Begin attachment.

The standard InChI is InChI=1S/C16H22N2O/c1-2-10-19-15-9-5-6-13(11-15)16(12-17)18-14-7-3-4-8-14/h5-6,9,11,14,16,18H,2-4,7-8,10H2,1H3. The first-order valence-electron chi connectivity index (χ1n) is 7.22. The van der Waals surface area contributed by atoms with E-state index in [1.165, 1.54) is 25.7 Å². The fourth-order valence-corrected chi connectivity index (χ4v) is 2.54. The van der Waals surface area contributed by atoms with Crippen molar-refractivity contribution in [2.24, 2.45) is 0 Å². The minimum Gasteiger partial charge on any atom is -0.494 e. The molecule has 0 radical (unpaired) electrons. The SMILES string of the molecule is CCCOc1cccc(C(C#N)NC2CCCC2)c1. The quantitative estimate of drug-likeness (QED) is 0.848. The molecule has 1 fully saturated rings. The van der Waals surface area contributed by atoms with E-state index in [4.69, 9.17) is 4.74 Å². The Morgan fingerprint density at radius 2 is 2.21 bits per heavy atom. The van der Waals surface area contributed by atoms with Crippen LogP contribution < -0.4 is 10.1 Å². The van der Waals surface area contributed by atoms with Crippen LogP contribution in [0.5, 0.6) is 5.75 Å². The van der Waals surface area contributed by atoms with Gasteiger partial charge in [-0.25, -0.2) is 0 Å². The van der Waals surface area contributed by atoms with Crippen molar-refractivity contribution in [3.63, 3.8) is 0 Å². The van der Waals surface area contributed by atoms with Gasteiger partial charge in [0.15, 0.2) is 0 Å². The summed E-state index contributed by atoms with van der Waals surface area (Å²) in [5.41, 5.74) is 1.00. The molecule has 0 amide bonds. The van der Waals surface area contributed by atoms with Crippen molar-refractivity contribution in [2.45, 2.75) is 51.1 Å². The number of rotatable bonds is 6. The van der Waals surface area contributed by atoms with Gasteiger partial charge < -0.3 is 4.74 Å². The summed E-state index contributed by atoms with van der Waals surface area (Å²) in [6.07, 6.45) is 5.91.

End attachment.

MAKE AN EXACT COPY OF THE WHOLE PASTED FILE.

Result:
The standard InChI is InChI=1S/C16H22N2O/c1-2-10-19-15-9-5-6-13(11-15)16(12-17)18-14-7-3-4-8-14/h5-6,9,11,14,16,18H,2-4,7-8,10H2,1H3. The first-order valence-electron chi connectivity index (χ1n) is 7.22. The van der Waals surface area contributed by atoms with E-state index in [1.165, 1.54) is 25.7 Å². The fourth-order valence-corrected chi connectivity index (χ4v) is 2.54. The van der Waals surface area contributed by atoms with Crippen molar-refractivity contribution in [2.24, 2.45) is 0 Å². The minimum Gasteiger partial charge on any atom is -0.494 e. The molecule has 0 radical (unpaired) electrons. The SMILES string of the molecule is CCCOc1cccc(C(C#N)NC2CCCC2)c1. The quantitative estimate of drug-likeness (QED) is 0.848. The molecule has 1 fully saturated rings. The van der Waals surface area contributed by atoms with E-state index in [4.69, 9.17) is 4.74 Å². The Morgan fingerprint density at radius 2 is 2.21 bits per heavy atom. The van der Waals surface area contributed by atoms with Crippen LogP contribution < -0.4 is 10.1 Å². The van der Waals surface area contributed by atoms with Crippen LogP contribution in [0.5, 0.6) is 5.75 Å². The van der Waals surface area contributed by atoms with Gasteiger partial charge in [-0.25, -0.2) is 0 Å². The van der Waals surface area contributed by atoms with Crippen molar-refractivity contribution in [3.63, 3.8) is 0 Å². The van der Waals surface area contributed by atoms with Gasteiger partial charge in [0.15, 0.2) is 0 Å². The summed E-state index contributed by atoms with van der Waals surface area (Å²) in [5.41, 5.74) is 1.00. The molecule has 0 amide bonds. The van der Waals surface area contributed by atoms with Crippen molar-refractivity contribution in [2.45, 2.75) is 51.1 Å². The number of rotatable bonds is 6. The van der Waals surface area contributed by atoms with Gasteiger partial charge < -0.3 is 4.74 Å². The summed E-state index contributed by atoms with van der Waals surface area (Å²) in [6.07, 6.45) is 5.91.